Quick Reads

Do we talk about it

I’m at my nephews birthday party, feeling all kinds of uncomfortable, because it’s people around me and not cattle. The kids are running rampant, hyped up on blue frosting, playing with Lego pieces which I’m certain will end up in my sister’s feet at some point in the night. I smile at that thought – because it isn’t me, or my feet. And then I hear someone talking, to me…

“How’s farming going?”

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It’s a generic question right, I’m mean I’m sure he isn’t anticipating my loaded response. But what should I say. Words like hard, difficult, exhausting don’t cut it anymore. He’s a consumer, right, so he might not understand when my sarcasm comes through and I explain, well, uhh, you see, we’re on the fucking titanic and I’m not in a life boat. Why isn’t my husband here, he’s better at these questions, he’s not so e-motion-al. Emotions, hormones, all these freaking feelings that life shouldn’t be this hard. I mean I can’t afford to be in business, can’t afford to sell my business, can’t understand why for all these freaking years I’ve put time and energy into

Me: “Oh, it’s hard and a little difficult. But wow, your kids – right!? They are so big…”

It’s a generic question, better off talking about something else.

But why? Why do I feel that I shouldn’t burden the weight of my problems on people? And I’m not talking about my personal problems. The biggest issue with the current dairy industry, is that at this point if a farm goes out – it’s not because they are a BAD farmer. If any one of my neighbors calls it “enough” it’s because they were given no other option, and that, is probably the conversation we should have had. I’m not looking for pity.  I’m not expecting my customers to purchase dairy beyond their means.  Maybe, what I’m asking is that the public see some people haven’t had their wages cut, and some companies are still accepting new farms, and yet… here we float, paying for our excess milk production, going broke, and losing our ambition.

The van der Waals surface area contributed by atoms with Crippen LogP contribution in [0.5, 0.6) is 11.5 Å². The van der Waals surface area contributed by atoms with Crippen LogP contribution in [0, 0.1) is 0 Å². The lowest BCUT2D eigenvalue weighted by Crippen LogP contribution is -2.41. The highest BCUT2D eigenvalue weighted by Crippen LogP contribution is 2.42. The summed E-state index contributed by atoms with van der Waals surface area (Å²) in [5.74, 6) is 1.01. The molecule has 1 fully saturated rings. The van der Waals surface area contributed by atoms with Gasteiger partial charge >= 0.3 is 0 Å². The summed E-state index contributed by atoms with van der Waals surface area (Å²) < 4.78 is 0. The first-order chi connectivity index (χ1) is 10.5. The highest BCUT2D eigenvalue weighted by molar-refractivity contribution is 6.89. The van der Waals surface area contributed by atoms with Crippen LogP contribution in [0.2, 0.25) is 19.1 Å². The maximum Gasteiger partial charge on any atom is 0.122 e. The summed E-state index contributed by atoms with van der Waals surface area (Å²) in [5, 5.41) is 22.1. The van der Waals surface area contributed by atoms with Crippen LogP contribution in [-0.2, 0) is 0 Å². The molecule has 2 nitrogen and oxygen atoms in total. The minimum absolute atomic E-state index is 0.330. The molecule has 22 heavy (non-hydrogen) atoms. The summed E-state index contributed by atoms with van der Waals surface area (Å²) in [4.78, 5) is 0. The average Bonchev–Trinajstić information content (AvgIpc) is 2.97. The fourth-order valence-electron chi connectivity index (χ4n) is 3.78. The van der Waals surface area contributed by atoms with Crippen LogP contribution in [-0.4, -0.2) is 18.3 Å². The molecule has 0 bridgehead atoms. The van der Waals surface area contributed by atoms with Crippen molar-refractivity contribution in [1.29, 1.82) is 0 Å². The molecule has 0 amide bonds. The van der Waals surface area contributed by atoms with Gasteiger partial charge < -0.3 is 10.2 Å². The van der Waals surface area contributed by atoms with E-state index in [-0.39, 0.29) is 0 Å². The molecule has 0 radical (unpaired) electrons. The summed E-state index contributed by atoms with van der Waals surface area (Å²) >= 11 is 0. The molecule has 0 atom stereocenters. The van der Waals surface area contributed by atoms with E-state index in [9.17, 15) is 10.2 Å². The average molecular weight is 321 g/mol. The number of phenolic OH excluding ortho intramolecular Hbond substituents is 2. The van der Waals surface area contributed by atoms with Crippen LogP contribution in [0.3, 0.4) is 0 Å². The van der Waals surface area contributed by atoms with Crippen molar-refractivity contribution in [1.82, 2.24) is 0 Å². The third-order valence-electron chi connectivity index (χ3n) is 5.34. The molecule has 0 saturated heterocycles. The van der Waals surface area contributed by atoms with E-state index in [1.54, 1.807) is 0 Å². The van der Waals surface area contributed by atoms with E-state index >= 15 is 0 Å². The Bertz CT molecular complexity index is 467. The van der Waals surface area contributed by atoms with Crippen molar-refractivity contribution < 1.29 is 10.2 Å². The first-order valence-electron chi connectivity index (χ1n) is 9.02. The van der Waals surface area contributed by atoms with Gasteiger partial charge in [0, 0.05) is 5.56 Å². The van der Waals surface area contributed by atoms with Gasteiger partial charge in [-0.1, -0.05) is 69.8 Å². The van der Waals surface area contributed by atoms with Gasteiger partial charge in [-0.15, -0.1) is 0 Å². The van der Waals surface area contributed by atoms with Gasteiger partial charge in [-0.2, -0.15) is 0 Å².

So, don’t talk about something else. Talk about our industry, whenever you get the chance. Something has got to change, or there won’t be any of us left.

Xo, Nicole

Quick Reads

I’m no longer sad, I’m exhausted

Dairy farmers, how are you doing?
Like, really, how are you.

I’m part of this really amazing tribe of dairy mom’s, and this question was asked. It’s really hard to find the joy in every day farming right now and I don’t feel I’m very helpful to other farmers. But it’s more than just that — I am angry.

20180904_095220_0001I’m part of this really amazing tribe of dairy mom’s, and this question was asked. It’s really hard to find the joy in every day farming right now and I don’t feel I’m very helpful to other farmers. But it’s more than just that — I am angry

I’m no longer sad, I’m exhausted.
I’m no longer fighting, I’m surviving.
I’m no longer hopeful, I’m waiting.

I’m angry and I’m pissed off. I’m determined. I am putting my boots down firm, I’m refusing to crumble. I’m not really sad, I just feel really empty. I have cattle and kids that depend on me. I have serious obligations. This isn’t like the day I walked away from my job 4 years ago. This is our life. I read a comment on my last post that said “suck it up or get out”. In case you missed that one, I said farming isn’t a lot of fun right now. Seriously, suck it up – or get out. Like, serious-l-y? As I explained to that ‘super helpful’ comment, farmers have been sucking it up since 2016 — like, literally, we’ve done sucked it up so much that some of us can’t afford to get out. It’s fine. I’m fine. We’re all fine. Every person goes though seasons of struggle. The frustrating part is, farmers are proud y’all. And they won’t ask for help, let alone easily accept it. So, how am I really doing?

I’m sitting in the yard, bawling ugly tears, throwing myself one hell of a pity party and this little ball of love got me to smile. Damn him. My advice: surround yourself with an amazing tribe AND a few people who will make you smile. And pray.

Xo, Nicole